A Former Arts Committee Member Explains What Took So Long For Them To Ditch Trump

“There is no ‘America’ as we know it without the arts and humanities.”

A Former Arts Committee Member Explains What Took So Long For Them To Ditch Trump
[Photo: Official White House Photo/Shealah Craighead]

Last Friday, actor and comedian Kal Penn issued his letter of resignation from the President’s Committee on the Arts and the Humanities, following Donald Trump’s refusal to outright condemn the actions of white supremacists and neo-Nazis in Charlottesville. Penn’s letter was also signed by the other 16 members of the PCAH, creating a mass exodus of the committee that president Ronald Reagan instituted in 1982 as “an advisory committee to the White House on cultural issues”–an idea that was all well and good until Trump.


The real question is why now? The biggest and brightest red flag that Trump could care less about the arts or culture came in March when he proposed to eliminate the National Endowment for the Arts (NEA) and the National Endowment for the Humanities (NEH).

Musician and entrepreneur Paula Boggs has served on the PCAH under four administrations and offered some insight to what took so long for the PCAH to resign, and the enduring importance of the arts, especially under Trump.

Fast Company: What was it about Charlottesville that was the tipping point? That is to say, why now with this resignation and not sooner?

Paula Boggs: My first instinct was to resign from the President’s Committee for the Arts and the Humanities on or before January 20, 2017. Committee members were informed by then executive director Megan Beyer that we could serve until action was taken by the next administration. All of us on the committee cared and care deeply about the many programs and projects we oversaw, and none more so than TurnAround Arts, a program that pairs artists with some of our nation’s lowest performing schools that has resulted in rising test scores, higher attendance, and other success metrics.

Like many of us, I stayed on to help ensure a successful transition of TurnAround Arts to the non-governmental Kennedy Center. Even after that transition was complete, I was marginally hopeful. By remaining on the committee, my colleagues and I could use that platform to advocate for NEA and NEH funding in the current federal budget cycle even as the administration zeroed out funding for both in the budget it submitted to Congress.


I am someone who has worked in and with both Republican and Democrat administrations and value bi-partisanship. Across the four administrations I’ve served (Reagan, Bush Sr., Clinton, Obama) I never doubted our president’s commitment to American values, even when I disagreed with his policies, positions, or tactics. Each of those presidents brought our country together during times of national trauma. As stated in our letter, this president’s statements in the aftermath of Charlottesville, relating to neo-Nazis are so inconsistent with American values that, for me, remaining on the Committee became untenable.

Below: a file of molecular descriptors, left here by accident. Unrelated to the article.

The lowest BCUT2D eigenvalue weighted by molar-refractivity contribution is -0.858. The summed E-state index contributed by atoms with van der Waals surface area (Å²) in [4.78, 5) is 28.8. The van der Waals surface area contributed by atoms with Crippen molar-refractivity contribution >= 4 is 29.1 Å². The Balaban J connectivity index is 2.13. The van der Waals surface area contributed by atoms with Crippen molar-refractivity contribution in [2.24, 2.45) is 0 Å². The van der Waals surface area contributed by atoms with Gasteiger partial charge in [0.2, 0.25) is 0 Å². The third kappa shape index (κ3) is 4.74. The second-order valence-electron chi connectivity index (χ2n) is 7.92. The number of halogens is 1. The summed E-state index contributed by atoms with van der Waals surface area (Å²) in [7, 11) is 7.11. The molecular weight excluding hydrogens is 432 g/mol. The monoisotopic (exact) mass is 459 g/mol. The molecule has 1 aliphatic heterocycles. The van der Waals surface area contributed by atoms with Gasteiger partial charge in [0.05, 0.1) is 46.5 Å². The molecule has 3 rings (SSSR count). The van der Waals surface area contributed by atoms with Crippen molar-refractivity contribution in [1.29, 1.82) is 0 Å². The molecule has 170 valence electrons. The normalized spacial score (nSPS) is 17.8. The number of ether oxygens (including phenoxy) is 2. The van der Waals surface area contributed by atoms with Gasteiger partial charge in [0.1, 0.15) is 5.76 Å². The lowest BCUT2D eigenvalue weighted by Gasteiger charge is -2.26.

FC: In what ways do you think the arts and humanities can contribute to unifying this country?

PB: There is no “America” as we know it without the arts and humanities. Artists across all mediums along with writers, geographers, philosophers, historians, theologians, and linguists can choose to use our gifts to help America move towards a more perfect union–a union where we have empathy for “the other” even when we disagree.

Through music, dance, fine art, acting, design, architecture, and the like we touch every American. We artists and writers have a powerful reach and through its use, even when our voice is angry, frustrated, or depressed, we can make a difference. Kendrick Lamar helps America move towards a more perfect union, just as Bob Dylan and Nina Simone did a generation ago, and Woody Guthrie before that. And we can find parallels across the arts and humanities. We may even choose to use our platform borne from the arts in ways wholly separate from the art we create. No matter what you thought of his policies or of the man personally, Ronald Reagan was an example of an artist who rose to meet the responsibilities of citizenship.

About the author

KC covers entertainment and pop culture for Fast Company. Previously, KC was part of the Emmy Award-winning team at "Good Morning America" where he was the social media producer.